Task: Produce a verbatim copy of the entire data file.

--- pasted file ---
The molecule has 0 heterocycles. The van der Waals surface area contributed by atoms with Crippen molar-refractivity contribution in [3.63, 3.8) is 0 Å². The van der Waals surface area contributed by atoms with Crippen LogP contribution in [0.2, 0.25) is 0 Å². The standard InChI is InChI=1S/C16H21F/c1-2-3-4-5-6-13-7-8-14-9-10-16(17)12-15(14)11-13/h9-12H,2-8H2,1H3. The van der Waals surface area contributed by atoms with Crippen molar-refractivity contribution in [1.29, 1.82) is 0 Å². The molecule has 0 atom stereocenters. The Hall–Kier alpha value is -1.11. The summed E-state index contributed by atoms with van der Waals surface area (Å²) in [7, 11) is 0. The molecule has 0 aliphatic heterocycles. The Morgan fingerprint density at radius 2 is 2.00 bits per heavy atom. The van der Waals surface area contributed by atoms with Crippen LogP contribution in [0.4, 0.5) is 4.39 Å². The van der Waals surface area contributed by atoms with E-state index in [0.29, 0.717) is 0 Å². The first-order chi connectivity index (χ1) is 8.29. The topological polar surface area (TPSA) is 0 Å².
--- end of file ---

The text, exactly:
The molecule has 0 heterocycles. The van der Waals surface area contributed by atoms with Crippen molar-refractivity contribution in [3.63, 3.8) is 0 Å². The van der Waals surface area contributed by atoms with Crippen LogP contribution in [0.2, 0.25) is 0 Å². The standard InChI is InChI=1S/C16H21F/c1-2-3-4-5-6-13-7-8-14-9-10-16(17)12-15(14)11-13/h9-12H,2-8H2,1H3. The van der Waals surface area contributed by atoms with Crippen molar-refractivity contribution in [1.29, 1.82) is 0 Å². The molecule has 0 atom stereocenters. The Hall–Kier alpha value is -1.11. The summed E-state index contributed by atoms with van der Waals surface area (Å²) in [7, 11) is 0. The molecule has 0 aliphatic heterocycles. The Morgan fingerprint density at radius 2 is 2.00 bits per heavy atom. The van der Waals surface area contributed by atoms with Crippen LogP contribution in [0.4, 0.5) is 4.39 Å². The van der Waals surface area contributed by atoms with E-state index in [0.29, 0.717) is 0 Å². The first-order chi connectivity index (χ1) is 8.29. The topological polar surface area (TPSA) is 0 Å².